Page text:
The Decemberists – Crane Wife

The Decemberists – Crane Wife
Capitol – 4 ½ Stars (Sorry, Noah)

Dostoevsky’s The Brothers Karamazov is a luxury liner of a tome, clocking in at around 700 pages of typically Russian overtalk. Most people give it up after about 250 hard-fought pages. “It’s like Dostoevsky sat down and said, ‘I’m going to write the human condition’, and he didn’t realize what he’d gotten himself into” a friend of mine once said. And it’s not like Dostoevsky is the only writer to take this task on; he’s simply made the most palatable and endearing attempt. And you know that Colin Meloy has read the whole thing.
At least that is what one may gather from the Decemberists’ major-label debut, Crane Wife. What makes it a particularly breathtaking record is the fact that Meloy et al. have not only managed to capture a portion of what makes us alive but that they have done so from an entirely first-person perspective. While their previous attempts to be Klezmer All-Stars certainly were not failures, the band could not shake the fact that they are from Portland in the 21st Century, not, say, Eastern Europe in the 18th. This time, when Colin Meloy tells us that the Shankill Butchers are “sharpening their cleavers and their knives / And taking all their whiskey by the pint,” he no longer appears in the Playbill as the Town Crier; he’s watching the action unfold for himself. This change in tone, from storyteller to witness, gives Crane Wife an authoritative, parable-like quality.
The entire record flows with the effortless emotion that the group flashed briefly in Castaways and Cutouts’ “California One / Youth and Beauty Brigade,” only sustained for an entire hour. One early emotional peak – there are many – occurs in “Yankee Bayonet (I Will Be Home Then)” which finds Meloy a Union soldier and Laura Viers his bride. As the pair send their words off – he from the battlefield, she from a grand promenade – the listener wonders whether they will ever meet again, or if it is better for their love if they remain apart. There are two languages at work here, that of music and that of words. And as they send out the words — “But oh my love, though our bodies may be parted
/ Though our skin may not touch skin
/ Look for me with the sun-bright sparrow
/ I will come on the breath of the wind.” – we ache as a people. Or, as John Donne said, Do not ask for whom the bell tolls, it tolls for thee. The Decemberists may be telling stories, but they are stories of truth; Meloy may not have known how accurate he was in Picaresque’s “The Engine Driver” when he said “I am a writer, I am all that you have hoped on.”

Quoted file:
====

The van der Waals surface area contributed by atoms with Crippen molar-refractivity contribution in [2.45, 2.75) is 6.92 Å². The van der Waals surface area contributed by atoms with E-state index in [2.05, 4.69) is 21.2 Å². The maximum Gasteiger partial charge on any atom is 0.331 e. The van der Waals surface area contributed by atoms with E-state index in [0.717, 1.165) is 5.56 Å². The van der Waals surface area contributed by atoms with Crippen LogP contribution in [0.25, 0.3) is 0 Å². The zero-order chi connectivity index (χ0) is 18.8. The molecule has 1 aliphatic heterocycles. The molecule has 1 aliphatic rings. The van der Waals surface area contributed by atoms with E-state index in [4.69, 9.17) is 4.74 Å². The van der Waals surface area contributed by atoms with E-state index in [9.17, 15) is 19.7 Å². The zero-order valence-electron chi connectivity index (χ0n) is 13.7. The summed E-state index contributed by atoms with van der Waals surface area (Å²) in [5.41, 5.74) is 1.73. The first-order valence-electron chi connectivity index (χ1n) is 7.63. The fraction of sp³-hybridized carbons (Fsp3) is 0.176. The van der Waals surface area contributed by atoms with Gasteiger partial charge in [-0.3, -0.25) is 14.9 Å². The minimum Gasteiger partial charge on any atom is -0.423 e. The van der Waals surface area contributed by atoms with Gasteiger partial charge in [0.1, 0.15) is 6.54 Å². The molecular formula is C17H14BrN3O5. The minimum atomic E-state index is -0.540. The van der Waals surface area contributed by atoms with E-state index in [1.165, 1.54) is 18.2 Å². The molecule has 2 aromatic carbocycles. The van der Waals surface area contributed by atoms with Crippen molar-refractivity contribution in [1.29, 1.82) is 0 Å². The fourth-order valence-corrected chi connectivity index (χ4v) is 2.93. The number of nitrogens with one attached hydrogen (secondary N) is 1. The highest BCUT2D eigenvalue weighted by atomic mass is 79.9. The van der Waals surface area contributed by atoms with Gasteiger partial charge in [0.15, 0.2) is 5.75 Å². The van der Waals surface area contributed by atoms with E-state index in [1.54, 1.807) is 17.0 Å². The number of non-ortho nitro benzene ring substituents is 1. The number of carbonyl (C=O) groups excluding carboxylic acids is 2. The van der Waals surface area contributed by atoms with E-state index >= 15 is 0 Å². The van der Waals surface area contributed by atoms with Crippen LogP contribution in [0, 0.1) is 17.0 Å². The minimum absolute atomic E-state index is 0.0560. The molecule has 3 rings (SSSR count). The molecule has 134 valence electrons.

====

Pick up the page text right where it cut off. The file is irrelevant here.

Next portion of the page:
Much has been made in the early reviews concerning the minor prog influence which shows up in Crane Wife, most notably in “The Island, Come and See, the Landlord’s Daughter, You’ll Not Feel the Drowning,” the first nine minutes of which come across as Yes all dressed up in a fake mustache and dusty bowler. It doesn’t work until the final gigue, when all the Casiotones have been locked away and the band return to their familiar instruments in austere reprise. The time we’ve spent suffering through the earlier sections – and it is a bit torturous – is now redeemed by the power of the pedal steel.
After nearly an hour of tragedy, comedy, murder, redemption, love, hate, and two songs about birds, the Decemberists settle into “Sons and Daughters,” building repetitively upon a foundation of accordion and acoustic guitar into a truly grand crescendo; a tale of having arrived, having finished the race. The tension in Crane Wife raises and drops with Shakespearian precision, each track carefully calibrated to bring out the best in its neighbors. By the time the group lean into “Sons and Daughters,” we share the looks of proud determination on their faces. It’s a celebration of the spirit that triumphs over heartbreak, over agony, over being alive.
It’s hard not to give this record a perfect review, because by the time “Crane Wife 1 and 2” fade into “Sons and Daughters,” any early missteps have been completely redeemed. And for a record about the human condition, Crane Wife has done exactly what it set out to do; we are willing to forgive the nine minutes of noodling in “The Island,” the faux-reggae of “The Perfect Crime 2,” and the U2-esque “When the War Came” because of the overall triumph of the album as a whole. It is not a perfect record, but it is hard not to see it as one. As we look back at the rest of it through the lens of its finale, it is hard not to love Crane Wife as the sum of its parts; here’s hoping that the we can look at the one another the same way.

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